Not Your Everyday Banana

by Bart Arondson

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I've recently started my photography course at uni and have now been exposed to the program "Aperture". After finding this program extremely helpful and easy to use I get told its Mac-based only and being a Windows person I was quite disheartened by this. So can anyone point me in the right direction of finding a cheap Macbook?

Thanks

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A cheap MacBook does not really run Aperture that well unless you buy a memory upgrade. 2GB of memory (standard in current low-end models) does not seem to be enough in practice. An upgrade from 2GB to 8GB made a huge difference for me (unbearable vs. useful). –  Jukka Suomela Oct 5 '10 at 15:29
    
See also: photo.stackexchange.com/q/4284/21 –  Rowland Shaw Nov 4 '10 at 13:26
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3 Answers 3

up vote 6 down vote accepted

As above, I'd suggest looking into Adobe Lightroom, which is a sort-of equivalent Photo process-management-library-workflow program. As a student, you'd qualify for a discount from Adobe on it, and it's also worth remembering that you can use the Apple store for education (or Higher Education for an even bigger saving) which will reduce the cost further if you intend to go down the Mac route.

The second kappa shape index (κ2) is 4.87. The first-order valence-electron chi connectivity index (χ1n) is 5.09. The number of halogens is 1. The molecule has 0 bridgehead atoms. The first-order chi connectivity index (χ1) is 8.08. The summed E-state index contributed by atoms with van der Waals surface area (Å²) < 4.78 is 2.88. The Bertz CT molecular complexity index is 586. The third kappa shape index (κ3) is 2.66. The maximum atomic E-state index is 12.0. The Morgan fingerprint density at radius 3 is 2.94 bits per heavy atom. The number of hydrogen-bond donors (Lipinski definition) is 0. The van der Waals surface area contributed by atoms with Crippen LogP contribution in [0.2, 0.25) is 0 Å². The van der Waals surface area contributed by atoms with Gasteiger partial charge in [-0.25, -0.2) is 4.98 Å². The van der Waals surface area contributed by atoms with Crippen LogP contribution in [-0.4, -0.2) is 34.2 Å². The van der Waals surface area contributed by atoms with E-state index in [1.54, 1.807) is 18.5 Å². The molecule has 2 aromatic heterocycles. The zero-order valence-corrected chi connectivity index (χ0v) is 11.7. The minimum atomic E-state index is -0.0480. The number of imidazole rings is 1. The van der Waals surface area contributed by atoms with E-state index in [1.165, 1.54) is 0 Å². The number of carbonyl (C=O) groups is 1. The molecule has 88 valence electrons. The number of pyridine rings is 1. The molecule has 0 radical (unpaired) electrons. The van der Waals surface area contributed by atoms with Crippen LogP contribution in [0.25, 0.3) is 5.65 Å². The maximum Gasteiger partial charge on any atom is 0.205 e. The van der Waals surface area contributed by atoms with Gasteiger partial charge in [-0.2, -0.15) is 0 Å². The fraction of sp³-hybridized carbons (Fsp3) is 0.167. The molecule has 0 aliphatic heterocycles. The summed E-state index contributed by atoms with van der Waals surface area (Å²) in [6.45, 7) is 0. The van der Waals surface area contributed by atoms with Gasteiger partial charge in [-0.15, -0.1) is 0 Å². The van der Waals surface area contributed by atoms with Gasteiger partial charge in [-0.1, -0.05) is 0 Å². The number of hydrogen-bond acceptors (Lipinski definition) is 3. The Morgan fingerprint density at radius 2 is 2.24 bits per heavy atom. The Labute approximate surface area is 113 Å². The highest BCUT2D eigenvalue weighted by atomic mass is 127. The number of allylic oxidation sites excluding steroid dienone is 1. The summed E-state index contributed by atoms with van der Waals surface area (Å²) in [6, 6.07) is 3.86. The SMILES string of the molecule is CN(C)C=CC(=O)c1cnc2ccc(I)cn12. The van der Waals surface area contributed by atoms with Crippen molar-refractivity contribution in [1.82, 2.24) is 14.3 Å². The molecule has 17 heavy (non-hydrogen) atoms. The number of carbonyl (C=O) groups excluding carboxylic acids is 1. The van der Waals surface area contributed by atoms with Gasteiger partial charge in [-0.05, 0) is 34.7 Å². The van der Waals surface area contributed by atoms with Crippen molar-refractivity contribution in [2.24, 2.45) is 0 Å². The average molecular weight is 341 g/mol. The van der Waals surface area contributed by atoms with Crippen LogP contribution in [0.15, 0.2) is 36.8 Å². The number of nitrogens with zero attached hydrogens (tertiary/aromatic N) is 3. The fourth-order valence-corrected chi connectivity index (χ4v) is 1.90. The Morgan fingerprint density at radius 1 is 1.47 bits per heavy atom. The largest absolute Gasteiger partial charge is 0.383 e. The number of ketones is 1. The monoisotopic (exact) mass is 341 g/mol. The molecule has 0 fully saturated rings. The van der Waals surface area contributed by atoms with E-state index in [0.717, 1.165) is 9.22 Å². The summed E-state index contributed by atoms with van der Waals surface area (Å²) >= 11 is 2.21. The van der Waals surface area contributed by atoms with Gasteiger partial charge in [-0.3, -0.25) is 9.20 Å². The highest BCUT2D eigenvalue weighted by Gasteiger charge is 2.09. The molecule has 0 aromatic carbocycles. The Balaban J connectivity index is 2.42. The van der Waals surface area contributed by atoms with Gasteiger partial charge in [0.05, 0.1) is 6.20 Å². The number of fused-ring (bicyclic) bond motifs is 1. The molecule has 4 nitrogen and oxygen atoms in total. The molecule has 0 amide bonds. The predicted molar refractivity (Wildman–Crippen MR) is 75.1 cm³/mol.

There is a free demo of Lr available from here, so I'd give that a try on your Windows PC first and foremost.

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Lightroom kicks ass. –  Nick Bedford Dec 8 '10 at 23:16
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I have two suggestions:

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+1 for lightroom-- previous versions of aperture were quite hardware-hungry (no idea about the current iteration), while lightroom 3 seems to run pretty well on my 4 year old laptop. –  mmr Oct 5 '10 at 15:27
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I strongly suggest looking at Lightroom too. I've tried Aperture and for some reason the interface seems more distracting than the Lightroom interface. Lightroom places the emphasis on the photos being displayed smack bang in the center of your workflow and all the palettes surround it but in a more subtle way due to the consistent dark UI.

I run Lightroom in fullscreen and it's great as all of the control remains but you are 'sectioned' off from the rest of your distracting computer environment such as browsers and social networking apps etc.

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Funny, I find the LR UI to be more distracting, mostly because there tends to be a lot of UI there that you can't get rid of, whereas on Aperture, it's easier (at least as far as I've been able to tell) to get more things to be more hidden more of the time. Instead of being black, they're just gone. –  lindes Dec 9 '10 at 2:34
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